Fourteen fire hydrants out of 54 have been marked out of service by the village of Union Springs, but the fire chief and the mayor disagree on how imminent the potential danger is.
The village is responsible for the maintenance and replacement of the hydrants, but Fire Chief Garret Waldron doesn't feel it is addressing them fast enough.
"My concern is the public safety aspect of it, and the firefighters' safety," Waldron told The Citizen Wednesday.
At $2,000 to $3,000 for each replacement, Mayor Bud Shattuck said he's budgeted to replace three hydrants a year. While Shattuck agreed it's a problem, he questioned whether it was a public safety issue when there are 40 working hydrants in the village. After recently having a water infrastructure problem where village residents had to boil their water for several days, Shattuck is balancing costly projects and feels his hydrant replacement schedule is adequate, adding "I'm doing everything I can."
Bags have been placed on the ones considered out of service, so the department does not try to tap into one, only to find it doesn't work. But Shattuck said some were bagged because they were difficult to open, and not necessarily because they were broken. He's also hoping to bring an engineer in to check the 14, too, to see what needs to be done.
"There's a difference in whether they're not usable or can't open them," Shattuck said. "I just can't imagine with 40 of them within our community that there is not a way and a place for any house within the village to have a full service from the fire company."
Waldron said the concern came to head in December last year when the Union Springs Academy, a Seventh-day Adventist boarding school, caught fire. A couple of the closest fire hydrants were not working properly when firefighters searched for a second source of water. At the time, Waldron said that did not cause additional damage to the structure, but it did spur the department to test the hydrants in January.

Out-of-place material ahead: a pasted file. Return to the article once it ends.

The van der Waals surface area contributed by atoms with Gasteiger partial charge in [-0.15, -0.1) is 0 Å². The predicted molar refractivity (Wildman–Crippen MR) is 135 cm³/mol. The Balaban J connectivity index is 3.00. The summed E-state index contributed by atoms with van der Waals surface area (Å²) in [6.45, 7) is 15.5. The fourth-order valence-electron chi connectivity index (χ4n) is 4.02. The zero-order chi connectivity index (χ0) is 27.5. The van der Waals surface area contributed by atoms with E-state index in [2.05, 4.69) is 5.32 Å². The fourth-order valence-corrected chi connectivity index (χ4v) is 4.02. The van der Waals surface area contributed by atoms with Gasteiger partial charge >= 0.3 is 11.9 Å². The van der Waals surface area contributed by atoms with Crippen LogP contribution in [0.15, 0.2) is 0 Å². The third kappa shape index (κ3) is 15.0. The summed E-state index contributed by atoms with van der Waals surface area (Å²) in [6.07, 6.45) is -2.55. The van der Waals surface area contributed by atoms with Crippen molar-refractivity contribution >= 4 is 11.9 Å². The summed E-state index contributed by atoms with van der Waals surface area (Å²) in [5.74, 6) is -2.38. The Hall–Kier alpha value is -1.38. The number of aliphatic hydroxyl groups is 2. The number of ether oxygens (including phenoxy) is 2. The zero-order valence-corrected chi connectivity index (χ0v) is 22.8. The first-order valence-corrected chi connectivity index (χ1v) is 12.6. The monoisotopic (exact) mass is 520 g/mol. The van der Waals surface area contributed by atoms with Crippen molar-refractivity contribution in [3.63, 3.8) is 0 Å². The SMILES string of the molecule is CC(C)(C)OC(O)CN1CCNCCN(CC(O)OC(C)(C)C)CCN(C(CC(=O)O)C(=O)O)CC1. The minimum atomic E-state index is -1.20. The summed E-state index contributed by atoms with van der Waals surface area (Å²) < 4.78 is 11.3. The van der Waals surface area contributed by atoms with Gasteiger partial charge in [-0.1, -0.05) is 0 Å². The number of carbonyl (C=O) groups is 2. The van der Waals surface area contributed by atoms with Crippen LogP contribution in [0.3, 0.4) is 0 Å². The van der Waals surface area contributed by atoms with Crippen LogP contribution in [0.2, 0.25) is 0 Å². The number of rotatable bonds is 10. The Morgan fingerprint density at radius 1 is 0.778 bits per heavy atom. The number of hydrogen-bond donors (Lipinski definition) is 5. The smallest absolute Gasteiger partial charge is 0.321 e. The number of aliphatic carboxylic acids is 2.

Addressing that fire, Shattuck said one hydrant couldn't be opened and one didn't have enough water pressure, which he said "has nothing to do with our fire hydrants."
He also pointed out that when fire hydrants are replaced, the village has to shut off its water. That's something that requires planning, he said. It's been years since the fire department exercised the hydrants, Shattuck continued, and he is unclear why this has become an issue now, especially when there are other avenues to fight fires.
"What does a fire company do when there's no fire hydrants around?" Shattuck said. "Pull out tankers. That's what you do. There's other ways to think about how this affects whether it's a safety issue or not."
The whole village, Waldron said, is now set up to be a tanker operation if there's a fire.
"A fire hydrant is ready for water flow right off the bat, compared to a tanker," Waldron said. "You have to rely on people driving and refilling and driving back to the scene. I'm very concerned about it myself."
With the Insurance Services Office meeting with Shattuck at the beginning of December, too, Waldron worries what the village's insurance rating will be. If the village gets a poor score, insurance rates could go up, he said.
Shattuck said he knew the Insurance Services Office was meeting with him, but he didn't know who they were and assumed "it had something to do with fire things. It will be a great chance for them to see what we've been doing," he added.